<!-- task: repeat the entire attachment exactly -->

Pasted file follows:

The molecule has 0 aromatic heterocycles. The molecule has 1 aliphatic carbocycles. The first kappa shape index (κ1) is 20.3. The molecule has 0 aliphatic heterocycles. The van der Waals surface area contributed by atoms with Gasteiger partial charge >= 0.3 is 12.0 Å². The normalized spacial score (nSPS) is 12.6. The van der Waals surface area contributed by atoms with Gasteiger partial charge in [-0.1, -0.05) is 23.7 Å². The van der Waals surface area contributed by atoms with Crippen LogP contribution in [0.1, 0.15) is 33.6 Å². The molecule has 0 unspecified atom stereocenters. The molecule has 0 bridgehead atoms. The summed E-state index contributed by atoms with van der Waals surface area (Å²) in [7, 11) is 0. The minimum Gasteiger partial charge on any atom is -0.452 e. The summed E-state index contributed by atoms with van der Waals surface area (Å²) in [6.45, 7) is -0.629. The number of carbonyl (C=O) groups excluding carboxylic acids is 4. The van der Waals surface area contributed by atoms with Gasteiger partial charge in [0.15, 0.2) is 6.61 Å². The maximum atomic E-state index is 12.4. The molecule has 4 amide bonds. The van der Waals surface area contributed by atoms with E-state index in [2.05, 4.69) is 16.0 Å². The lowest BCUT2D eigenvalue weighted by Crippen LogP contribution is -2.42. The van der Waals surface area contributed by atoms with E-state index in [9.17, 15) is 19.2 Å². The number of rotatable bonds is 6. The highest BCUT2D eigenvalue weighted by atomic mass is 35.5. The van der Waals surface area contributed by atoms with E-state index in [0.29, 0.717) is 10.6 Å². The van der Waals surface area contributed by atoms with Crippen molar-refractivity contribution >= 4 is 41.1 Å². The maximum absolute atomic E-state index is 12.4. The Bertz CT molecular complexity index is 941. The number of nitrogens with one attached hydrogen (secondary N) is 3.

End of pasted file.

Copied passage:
The molecule has 0 aromatic heterocycles. The molecule has 1 aliphatic carbocycles. The first kappa shape index (κ1) is 20.3. The molecule has 0 aliphatic heterocycles. The van der Waals surface area contributed by atoms with Gasteiger partial charge >= 0.3 is 12.0 Å². The normalized spacial score (nSPS) is 12.6. The van der Waals surface area contributed by atoms with Gasteiger partial charge in [-0.1, -0.05) is 23.7 Å². The van der Waals surface area contributed by atoms with Crippen LogP contribution in [0.1, 0.15) is 33.6 Å². The molecule has 0 unspecified atom stereocenters. The molecule has 0 bridgehead atoms. The summed E-state index contributed by atoms with van der Waals surface area (Å²) in [7, 11) is 0. The minimum Gasteiger partial charge on any atom is -0.452 e. The summed E-state index contributed by atoms with van der Waals surface area (Å²) in [6.45, 7) is -0.629. The number of carbonyl (C=O) groups excluding carboxylic acids is 4. The van der Waals surface area contributed by atoms with Gasteiger partial charge in [0.15, 0.2) is 6.61 Å². The maximum atomic E-state index is 12.4. The molecule has 4 amide bonds. The van der Waals surface area contributed by atoms with E-state index in [2.05, 4.69) is 16.0 Å². The lowest BCUT2D eigenvalue weighted by Crippen LogP contribution is -2.42. The van der Waals surface area contributed by atoms with E-state index in [9.17, 15) is 19.2 Å². The number of rotatable bonds is 6. The highest BCUT2D eigenvalue weighted by atomic mass is 35.5. The van der Waals surface area contributed by atoms with E-state index in [0.29, 0.717) is 10.6 Å². The van der Waals surface area contributed by atoms with Crippen molar-refractivity contribution >= 4 is 41.1 Å². The maximum absolute atomic E-state index is 12.4. The Bertz CT molecular complexity index is 941. The number of nitrogens with one attached hydrogen (secondary N) is 3.